2. "There seems also to have been a want of other modes of instruction, and of other books and tracts for that purpose, besides those made use of hitherto by our catechists. And there is reason moreover to believe, that the time allotted to the instruction of the Negroes has not been sufficient.

3. "Another impediment to the progress of our slaves in Christian knowledge has been their too frequent intercourse with the Negroes of the neighboring plantations, and the accession of fresh slaves to our own, either hired from other estates, or imported from Africa. These are so many constant temptations in their way to revert to their former heathenish principles and savage manners, to which they have always a strong natural propensity; and when this propensity is continually inflamed by the solicitations of their unconverted brethren, or the arrival of new companions from the coast of Guinea, it frequently becomes very difficult to be resisted, and counteracts, in a great degree, all the influence and exhortations of their religious teachers.

4. "Although this society has been always most honourably distinguished by the gentleness with which the negroes belonging to its trust estates have been generally treated, yet even these (by the confession of our missionaries) are in too abject, and depressed, and uncivilized a state to be proper subjects for the reception of the divine truths of revelation. They stand in need of some further marks of the society's regard and tenderness for them, to conciliate their affections, to invigorate their minds, to encourage their hopes, and to rouse them out of that state of languor and indolence and insensibility, which renders them indifferent and careless both about this world and the next.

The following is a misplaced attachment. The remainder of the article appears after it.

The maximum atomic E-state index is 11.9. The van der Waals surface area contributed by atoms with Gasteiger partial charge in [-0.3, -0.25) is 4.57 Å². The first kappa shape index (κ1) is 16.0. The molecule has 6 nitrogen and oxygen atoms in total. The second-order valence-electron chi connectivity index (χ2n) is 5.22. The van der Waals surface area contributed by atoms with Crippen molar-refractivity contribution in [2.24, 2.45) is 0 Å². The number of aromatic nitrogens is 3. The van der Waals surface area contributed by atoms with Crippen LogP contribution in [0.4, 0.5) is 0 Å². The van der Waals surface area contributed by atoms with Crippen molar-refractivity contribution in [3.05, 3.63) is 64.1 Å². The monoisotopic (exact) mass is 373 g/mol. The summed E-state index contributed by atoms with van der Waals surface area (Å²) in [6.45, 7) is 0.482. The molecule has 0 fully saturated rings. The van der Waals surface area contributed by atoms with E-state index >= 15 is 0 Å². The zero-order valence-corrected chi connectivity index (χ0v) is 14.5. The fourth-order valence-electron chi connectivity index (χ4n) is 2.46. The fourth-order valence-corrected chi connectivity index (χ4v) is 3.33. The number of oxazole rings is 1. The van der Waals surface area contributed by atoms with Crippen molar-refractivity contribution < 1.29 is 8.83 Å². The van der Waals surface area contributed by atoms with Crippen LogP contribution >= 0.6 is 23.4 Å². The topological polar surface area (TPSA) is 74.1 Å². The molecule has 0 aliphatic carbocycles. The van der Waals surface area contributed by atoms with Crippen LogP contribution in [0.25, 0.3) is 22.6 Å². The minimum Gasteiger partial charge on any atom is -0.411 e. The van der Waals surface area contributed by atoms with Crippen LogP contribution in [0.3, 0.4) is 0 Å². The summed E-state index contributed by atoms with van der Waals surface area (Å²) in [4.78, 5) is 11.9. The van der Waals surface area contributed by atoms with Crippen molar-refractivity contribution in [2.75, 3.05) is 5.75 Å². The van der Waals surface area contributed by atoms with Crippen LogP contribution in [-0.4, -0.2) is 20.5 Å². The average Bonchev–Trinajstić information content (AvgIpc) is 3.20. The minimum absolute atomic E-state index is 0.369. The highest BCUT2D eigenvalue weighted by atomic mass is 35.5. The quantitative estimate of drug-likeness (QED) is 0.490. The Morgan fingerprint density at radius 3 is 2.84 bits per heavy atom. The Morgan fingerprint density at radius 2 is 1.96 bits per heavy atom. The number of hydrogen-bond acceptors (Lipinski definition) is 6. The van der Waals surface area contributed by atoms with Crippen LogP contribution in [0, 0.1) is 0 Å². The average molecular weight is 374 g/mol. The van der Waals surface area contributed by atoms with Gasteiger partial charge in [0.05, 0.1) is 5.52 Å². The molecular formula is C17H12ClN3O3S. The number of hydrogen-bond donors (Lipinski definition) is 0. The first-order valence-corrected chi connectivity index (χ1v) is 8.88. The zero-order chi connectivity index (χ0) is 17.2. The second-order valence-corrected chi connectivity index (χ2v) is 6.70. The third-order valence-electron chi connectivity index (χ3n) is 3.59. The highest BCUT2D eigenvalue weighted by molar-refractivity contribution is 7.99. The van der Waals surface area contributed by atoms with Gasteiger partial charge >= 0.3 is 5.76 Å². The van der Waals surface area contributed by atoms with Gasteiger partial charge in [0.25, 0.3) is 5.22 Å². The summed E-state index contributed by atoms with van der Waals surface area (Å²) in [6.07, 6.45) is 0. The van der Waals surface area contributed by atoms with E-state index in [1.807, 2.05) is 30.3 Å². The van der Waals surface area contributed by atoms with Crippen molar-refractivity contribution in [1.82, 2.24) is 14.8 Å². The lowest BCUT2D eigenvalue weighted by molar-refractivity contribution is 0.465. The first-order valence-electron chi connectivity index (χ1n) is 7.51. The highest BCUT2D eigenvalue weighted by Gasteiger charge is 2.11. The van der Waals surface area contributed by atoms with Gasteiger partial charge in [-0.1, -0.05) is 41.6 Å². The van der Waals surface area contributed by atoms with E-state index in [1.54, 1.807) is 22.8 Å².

5. "A still further obstacle to the effectual conversion of the Negroes has been the almost unrestrained licentiousness of their manner, the habits of vice and dissoluteness in which they are permitted to live, and the sad examples they too frequently see in their managers and overseers. It can never be expected that people given up to such practices as these, can be much disposed to receive a pure and undefiled religion: or that, if after their conversion they are allowed, as they generally are, to retain their former habits, their christianity can be anything more than a mere name.

"These probably the society will, on inquiry, find to have been the principal causes of the little success they have hitherto had in their pious endeavors to render their own slaves real christians. And it is with a view principally to the removal of these obstacles that the following regulations are, with all due deference to better judgments, submitted to their consideration.